Most Children With Sleep Apnea Go Undiagnosed

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Children are grossly underdiagnosed for sleep-disordered breathing (SDB), including obstructive sleep apnea (OSA), and the symptoms may be wrongly attributed to behavior issues, according to research published in the Journal of the American Osteopathic Association.

Sleep apnea and related conditions can cause lasting damage to brain development during crucial years. As a result, children with undiagnosed SDB have been reported to use health care 226% more than the general population, according to the study.

Up to 15% of children have some form of SDB. However, 90% of those children go undiagnosed, often because symptoms are misattributed to psychological or emotional issues.

“Children who have behavior problems or are suspected to have ADHD might actually be suffering from a chronic lack of restorative sleep,” said John White, DDS, co-author of the study.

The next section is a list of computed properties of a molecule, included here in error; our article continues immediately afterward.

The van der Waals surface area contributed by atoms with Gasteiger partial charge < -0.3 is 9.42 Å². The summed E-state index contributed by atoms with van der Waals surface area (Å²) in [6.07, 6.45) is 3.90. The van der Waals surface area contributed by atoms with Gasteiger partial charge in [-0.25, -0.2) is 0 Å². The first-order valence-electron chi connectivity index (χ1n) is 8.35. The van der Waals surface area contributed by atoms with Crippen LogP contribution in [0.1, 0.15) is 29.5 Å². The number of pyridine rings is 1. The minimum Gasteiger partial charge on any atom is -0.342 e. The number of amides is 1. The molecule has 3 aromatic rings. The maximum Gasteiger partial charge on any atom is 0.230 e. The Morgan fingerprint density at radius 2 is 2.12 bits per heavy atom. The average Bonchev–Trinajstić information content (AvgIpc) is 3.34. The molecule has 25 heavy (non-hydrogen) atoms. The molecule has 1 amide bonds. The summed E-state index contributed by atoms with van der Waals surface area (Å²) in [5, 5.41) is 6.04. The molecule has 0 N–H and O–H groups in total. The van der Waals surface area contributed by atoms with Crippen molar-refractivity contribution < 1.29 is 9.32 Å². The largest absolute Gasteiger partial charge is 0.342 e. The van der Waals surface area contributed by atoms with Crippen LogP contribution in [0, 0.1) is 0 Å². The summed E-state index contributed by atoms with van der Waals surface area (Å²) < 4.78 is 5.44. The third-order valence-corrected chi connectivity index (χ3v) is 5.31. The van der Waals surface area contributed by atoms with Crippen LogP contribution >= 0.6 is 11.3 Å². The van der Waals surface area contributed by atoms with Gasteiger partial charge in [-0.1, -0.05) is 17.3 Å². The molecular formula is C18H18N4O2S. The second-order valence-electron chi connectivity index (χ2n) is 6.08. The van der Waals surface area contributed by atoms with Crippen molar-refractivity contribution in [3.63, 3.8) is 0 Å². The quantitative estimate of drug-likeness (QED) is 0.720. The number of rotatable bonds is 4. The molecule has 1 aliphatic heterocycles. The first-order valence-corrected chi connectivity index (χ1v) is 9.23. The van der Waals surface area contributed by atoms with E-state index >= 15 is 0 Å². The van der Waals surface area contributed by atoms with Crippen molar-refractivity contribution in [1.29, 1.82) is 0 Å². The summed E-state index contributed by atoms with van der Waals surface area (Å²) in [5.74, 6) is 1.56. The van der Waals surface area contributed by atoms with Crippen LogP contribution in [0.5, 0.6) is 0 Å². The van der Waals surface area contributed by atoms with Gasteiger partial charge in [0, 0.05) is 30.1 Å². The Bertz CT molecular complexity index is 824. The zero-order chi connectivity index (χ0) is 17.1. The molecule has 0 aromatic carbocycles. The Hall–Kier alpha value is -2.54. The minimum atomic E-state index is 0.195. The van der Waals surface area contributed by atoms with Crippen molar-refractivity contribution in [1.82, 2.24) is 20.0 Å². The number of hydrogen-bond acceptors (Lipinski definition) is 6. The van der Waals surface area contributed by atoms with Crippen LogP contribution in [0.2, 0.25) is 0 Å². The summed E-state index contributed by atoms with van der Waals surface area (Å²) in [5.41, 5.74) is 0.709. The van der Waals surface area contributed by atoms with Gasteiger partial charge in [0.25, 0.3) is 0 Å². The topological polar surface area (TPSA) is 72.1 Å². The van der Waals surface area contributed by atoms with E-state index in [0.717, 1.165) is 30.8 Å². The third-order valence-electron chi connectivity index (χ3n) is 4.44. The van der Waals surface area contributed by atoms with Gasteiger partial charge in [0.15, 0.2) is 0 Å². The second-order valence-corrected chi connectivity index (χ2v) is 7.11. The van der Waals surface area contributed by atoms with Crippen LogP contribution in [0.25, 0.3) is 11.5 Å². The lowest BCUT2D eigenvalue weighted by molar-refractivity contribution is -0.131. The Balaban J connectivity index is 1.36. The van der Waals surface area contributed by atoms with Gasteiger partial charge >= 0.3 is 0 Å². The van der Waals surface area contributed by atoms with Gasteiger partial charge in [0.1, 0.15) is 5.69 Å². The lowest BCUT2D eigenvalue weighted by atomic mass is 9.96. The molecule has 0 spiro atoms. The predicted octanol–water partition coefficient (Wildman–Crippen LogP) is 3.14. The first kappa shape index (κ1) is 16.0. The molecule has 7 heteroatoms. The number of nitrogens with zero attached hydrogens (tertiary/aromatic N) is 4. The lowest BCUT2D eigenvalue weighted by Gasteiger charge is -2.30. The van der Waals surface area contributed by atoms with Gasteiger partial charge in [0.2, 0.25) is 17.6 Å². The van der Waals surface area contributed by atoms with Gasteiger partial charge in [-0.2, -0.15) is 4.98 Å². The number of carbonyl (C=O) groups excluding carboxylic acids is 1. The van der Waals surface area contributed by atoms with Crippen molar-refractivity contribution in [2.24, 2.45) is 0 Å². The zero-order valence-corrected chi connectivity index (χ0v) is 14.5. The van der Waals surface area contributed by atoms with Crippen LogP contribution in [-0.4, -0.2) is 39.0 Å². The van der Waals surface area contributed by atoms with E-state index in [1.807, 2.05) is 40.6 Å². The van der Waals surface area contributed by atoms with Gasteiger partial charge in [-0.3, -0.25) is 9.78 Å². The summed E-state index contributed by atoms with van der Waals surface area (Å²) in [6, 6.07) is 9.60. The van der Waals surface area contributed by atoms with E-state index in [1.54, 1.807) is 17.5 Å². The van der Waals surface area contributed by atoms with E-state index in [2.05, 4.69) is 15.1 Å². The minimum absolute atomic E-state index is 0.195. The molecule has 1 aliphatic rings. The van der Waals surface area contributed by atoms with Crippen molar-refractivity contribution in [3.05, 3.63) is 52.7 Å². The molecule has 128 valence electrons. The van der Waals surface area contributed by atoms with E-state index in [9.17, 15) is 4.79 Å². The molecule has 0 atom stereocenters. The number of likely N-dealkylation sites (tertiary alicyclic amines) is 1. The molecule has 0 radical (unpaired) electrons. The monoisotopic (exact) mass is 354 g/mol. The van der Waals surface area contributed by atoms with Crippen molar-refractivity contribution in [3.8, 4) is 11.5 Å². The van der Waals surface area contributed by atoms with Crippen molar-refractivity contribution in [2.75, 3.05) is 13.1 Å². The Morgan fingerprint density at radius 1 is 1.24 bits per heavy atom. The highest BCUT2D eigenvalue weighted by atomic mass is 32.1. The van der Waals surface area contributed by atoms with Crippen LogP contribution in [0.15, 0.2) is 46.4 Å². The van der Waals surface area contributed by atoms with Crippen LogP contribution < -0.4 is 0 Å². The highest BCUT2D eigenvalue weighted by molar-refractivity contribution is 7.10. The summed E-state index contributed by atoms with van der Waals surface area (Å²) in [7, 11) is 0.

Neurocognitive development, cellular regeneration and tissue and bone growth all occur during the deep-sleep stage, according to researchers. However, when breathing is obstructed in the upper airway, the brain switches back from deep to light sleep in order to resume normal breathing, barring the mind and body from critical restorative processes.

Dr. White said that dentist are often able to screen for SDB because it is rooted in dysfunctional craniofacial development, which begins early in life. Symptoms of SDB and OSA in children include snoring, restless sleep, excessive sleepiness, teeth grinding and jaw clenching, migraines, bedwetting and irritability.

If a dentist suspects a patient has SDB, Dr. White recommends referring the patient to a multidisciplinary team that includes a pediatric otorhinolaryngology (ENT), a sleep specialist, a dentist trained in craniofacial development and a myofunctional therapist. For children who are diagnosed with SDB or OSA, the first line of treatment is usually removing the child’s tonsils and adenoids.

“Once we identify sleep apnea, treatment is usually very effective. The challenge is catching it early enough,” Dr. White said. “The early years are critical for brain development, so it’s essential that this condition is on our radar.”

Learn more about this study in Journal of the American Osteopathic Association (2019); doi: 10.7556/jaoa.2019.019.